We can argue that crime rates are down overall, but the concern of the public is that violent incidents – homicides, assaults, etc… seem to be on the way up.  Drug possession or a vehicle theft is a problem, but the public is more perturbed by gang and drug related violence and homicides. The issue facing municipal candidates is what solutions can be offered to deal with the rising rates of violent crime in Thunder Bay?  And to help frame the discussion in a simple manner amenable to most municipal candidates, should solutions involve more resources to police or more effective use of existing resources and what should those solutions be?

Tuesday, 24 July 2018

Homicies Data Update: Thunder Bay Still Ranked First

Statistics Canada has just released the latest crime data report with the 2017 edition of Police Reported Crime Statistics. Overall, crime is up a bit in Canada.  While there has been some improvement in Thunder Bay's ranking when it comes to crime severity in general, what is of particular interest of course especially to us in Thunder Bay is the homicide rate.  According to Statistics Canada:

"After little change in 2016, the national homicide rate increased 7% in 2017, moving from 1.69 homicides per 100,000 population to 1.80. Police reported 660 homicides, 48 more than in 2016. The 2017 homicide rate was higher than the average for the previous decade (1.67 per 100,000 population for 2007 to 2016).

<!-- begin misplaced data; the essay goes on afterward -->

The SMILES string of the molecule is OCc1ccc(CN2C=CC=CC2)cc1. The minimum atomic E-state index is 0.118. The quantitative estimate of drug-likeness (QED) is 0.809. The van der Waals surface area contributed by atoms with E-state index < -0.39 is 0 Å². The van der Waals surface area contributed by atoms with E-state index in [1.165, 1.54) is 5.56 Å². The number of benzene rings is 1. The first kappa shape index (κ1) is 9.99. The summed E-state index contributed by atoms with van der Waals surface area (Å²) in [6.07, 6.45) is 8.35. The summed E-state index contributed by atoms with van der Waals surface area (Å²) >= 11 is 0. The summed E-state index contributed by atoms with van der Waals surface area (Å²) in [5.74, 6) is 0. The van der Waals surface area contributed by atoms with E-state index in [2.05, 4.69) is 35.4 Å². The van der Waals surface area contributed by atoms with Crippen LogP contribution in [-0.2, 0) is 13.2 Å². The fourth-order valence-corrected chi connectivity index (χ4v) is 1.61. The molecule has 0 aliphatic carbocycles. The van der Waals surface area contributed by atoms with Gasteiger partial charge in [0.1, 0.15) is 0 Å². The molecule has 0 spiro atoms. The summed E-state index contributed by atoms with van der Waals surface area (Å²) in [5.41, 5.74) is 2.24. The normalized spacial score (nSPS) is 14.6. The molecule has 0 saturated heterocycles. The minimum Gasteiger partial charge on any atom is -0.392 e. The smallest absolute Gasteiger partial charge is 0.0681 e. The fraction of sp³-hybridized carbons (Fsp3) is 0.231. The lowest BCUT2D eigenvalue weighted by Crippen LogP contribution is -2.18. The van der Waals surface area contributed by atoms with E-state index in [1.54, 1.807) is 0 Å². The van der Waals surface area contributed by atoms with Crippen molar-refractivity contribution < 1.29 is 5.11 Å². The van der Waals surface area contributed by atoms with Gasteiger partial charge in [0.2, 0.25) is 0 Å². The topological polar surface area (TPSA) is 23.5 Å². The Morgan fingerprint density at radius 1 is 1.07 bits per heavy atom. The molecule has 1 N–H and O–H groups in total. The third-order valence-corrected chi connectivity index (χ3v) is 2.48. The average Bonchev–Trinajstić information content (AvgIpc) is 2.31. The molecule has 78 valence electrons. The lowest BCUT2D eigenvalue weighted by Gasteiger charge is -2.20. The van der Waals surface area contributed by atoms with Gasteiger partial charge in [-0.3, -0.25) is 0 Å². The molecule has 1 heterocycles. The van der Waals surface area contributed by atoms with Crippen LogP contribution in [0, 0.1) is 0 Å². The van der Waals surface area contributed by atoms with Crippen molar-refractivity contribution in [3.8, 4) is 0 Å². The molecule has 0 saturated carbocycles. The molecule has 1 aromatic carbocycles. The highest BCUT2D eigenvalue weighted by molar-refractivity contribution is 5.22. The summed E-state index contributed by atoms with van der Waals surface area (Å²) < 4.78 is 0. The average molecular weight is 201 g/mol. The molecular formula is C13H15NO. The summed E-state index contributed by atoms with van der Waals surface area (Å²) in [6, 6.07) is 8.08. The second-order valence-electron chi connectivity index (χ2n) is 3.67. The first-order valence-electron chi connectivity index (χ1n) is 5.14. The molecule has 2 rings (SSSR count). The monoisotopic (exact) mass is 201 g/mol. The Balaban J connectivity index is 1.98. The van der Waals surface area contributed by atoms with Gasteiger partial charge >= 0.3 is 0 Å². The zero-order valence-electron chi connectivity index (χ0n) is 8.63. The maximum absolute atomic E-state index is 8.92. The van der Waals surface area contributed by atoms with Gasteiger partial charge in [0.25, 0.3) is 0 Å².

The increase in the national number of homicides was largely a result of the greater number of homicides in British Columbia (+30) and Quebec (+26).

With a total of seven homicides in 2017, Thunder Bay recorded the highest homicide rate among the CMAs for the second year in a row (5.80 homicides per 100,000 population). Abbotsford–Mission (with 9 homicides) and Edmonton (with 49 homicides) had the next highest homicide rates (4.72 and 3.49 per 100,000 population, respectively). Saguenay was the only CMA to report no homicides in 2017.

The attempted murder rate in Canada increased 4% from 2016 to 2017, to 2.25 per 100,000 population. A 25% increase in the province of Quebec was the main contributor to the overall national increase. This was due to the January 2017 shooting at the Islamic Cultural Centre of Québec. This incident resulted in six homicide victims and 40 victims of attempted murder."

I have done a number of posts on this topic over the years so its time to update some of the numbers. The two figures below plot the homicide rate (homicides per 100,000 of population) for Thunder Bay, Sudbury and Canada.  The first figure is the raw annual homicide rate while the second figure plots a smoothed series which gives you a better picture of the longer term trends. Annual numbers tend to have a lot of variation and you really should not base analysis or policy on one or two years of data. However, based on the smoothed series (LOWESS Smooth using a 0.8 bandwidth) you can see the picture that emerges here over the longer term.